X Films: True Confessions of a Radical Filmmaker

X Films: True Confessions of a Radical Filmmaker

by Alex Cox
     
 

Filmmaker Alex Cox's thoughtful autobiography examines his craft and influences, as well as providing his insights into many of his favorite films. Sometimes called a radical, Cox is a quintessential auteur, as well as an internationally focused, insightful critic and writer whose passion for film has gripped him since childhood. In addition to being a captivating

Overview

Filmmaker Alex Cox's thoughtful autobiography examines his craft and influences, as well as providing his insights into many of his favorite films. Sometimes called a radical, Cox is a quintessential auteur, as well as an internationally focused, insightful critic and writer whose passion for film has gripped him since childhood. In addition to being a captivating look into Cox's process, this book also encourages and instructs would-be independent filmmakers, guiding the next generation of film pioneers through the arduous journey of creation. Cox weaves his own "confessions" with his notes to the new guard, including thoughts on new forms of digital distribution and his radical views on intellectual property — the result is a readable, startling treatise on both the film innovations of today and the thrilling potential of future filmmaking.

Editorial Reviews

Publishers Weekly
Starred Review.

Veteran West Coast indie filmmaker Cox examines ten of his films in this frank and refreshingly impartial retrospective. While readers will probably be most familiar with Repo Man, Sid and Nancy and Straight to Hell, Cox's at-times bizarre perspective is reigned in with a funny, conversational style and eye for detail that propel all ten of these fascinating nuts-and-bolts essays. Behind-the-scenes stories about actors being mistaken for real-life bank robbers, executives sleeping through screenings and the many moods of underpaid talent will give readers a deeper appreciation for the role of director (and the virtue of patience). Cox's honest, detailed account will appeal to anyone with an interest in his work. Cox covers in-depth each movie from start to finish, covering everything from the writing, location scouting and casting to the minutiae of postproduction and release, focusing on the unglamorous (copyright intricacy, shot location logistics, dealing with financiers) without losing steam or his sense of humor. Cox's war stories will also benefit eager up-and-comers, as well as anyone who appreciates the fringe-dwelling, indie-film tradition.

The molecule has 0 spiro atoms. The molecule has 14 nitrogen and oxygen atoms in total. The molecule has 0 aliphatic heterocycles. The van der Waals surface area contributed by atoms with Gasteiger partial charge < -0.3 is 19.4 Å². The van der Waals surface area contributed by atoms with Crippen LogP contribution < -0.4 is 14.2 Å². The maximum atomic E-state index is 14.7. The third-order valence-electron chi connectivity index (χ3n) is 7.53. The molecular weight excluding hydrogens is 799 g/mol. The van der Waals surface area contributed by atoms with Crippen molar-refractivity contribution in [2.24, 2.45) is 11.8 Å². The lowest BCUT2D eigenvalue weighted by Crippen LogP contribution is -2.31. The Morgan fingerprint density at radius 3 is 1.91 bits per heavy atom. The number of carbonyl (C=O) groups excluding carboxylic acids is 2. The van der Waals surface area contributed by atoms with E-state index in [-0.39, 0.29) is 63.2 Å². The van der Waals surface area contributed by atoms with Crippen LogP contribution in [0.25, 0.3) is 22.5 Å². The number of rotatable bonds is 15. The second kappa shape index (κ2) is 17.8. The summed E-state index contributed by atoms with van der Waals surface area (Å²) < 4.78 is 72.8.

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Kirkus Reviews
An iconic independent filmmaker looks back on his career. Cox has spent nearly 30 years in the movie business as a director (Sid & Nancy), screenwriter (Fear and Loathing in Las Vegas) and journalist. This book documents the production of ten films. Fresh from UCLA film school, Briton Cox made Edge City for less than $10,000 and internalized the first four of many dictums about low-budget filmmaking sprinkled throughout the text: Don't shoot where you live (you might cause damage); there are benefits to casting yourself (one less mouth to feed); leave actors' disputes to their agents; befriend the rich. In 1982 Cox set up a production company and wrote Repo Man, a teen comedy inspired by an acquaintance's side job and by Southern California's rowdy music scene. (The book can also be read as a parallel history of L.A. punk.) A friend passed the Repo Man script to former Monkee Michael Nesmith, who brokered a production deal with Universal Pictures. Creating a studio picture, even at moderate cost, was a struggle for the indie-minded director. "If you think this movie's going to have a punk rock soundtrack, Cox," Nesmith told him, "think again." Assertive co-star Harry Dean Stanton unfavorably compared the fledgling director to Francis Ford Coppola, who "let me do whatever the fuck I want!" Cox survived to work on Walker in 1987 with the equally challenging Ed Harris, whose visible hangovers didn't befit a teetotaling 19th-century revolutionary. The author gives a thorough account of his evolution as a filmmaker, from single-camera projects to transatlantic locales, legal vetting for Sid & Nancy and support from the Sandinistas for the controversial Walker shoot in Nicaragua. Indeed,his overstuffed narrative could stand to lose a few of its agreeable but sometimes tangential anecdotes. They could make room for explanations of technical terms like a split-diopter shot, since the book is clearly aimed at general readers. Suggests that director commentary is best left to the special-features disc.

Product Details

ISBN-13:
9781593761936
Publisher:
Soft Skull Press, Inc.
Publication date:
09/01/2008
Pages:
304
Product dimensions:
6.10(w) x 9.20(h) x 0.90(d)

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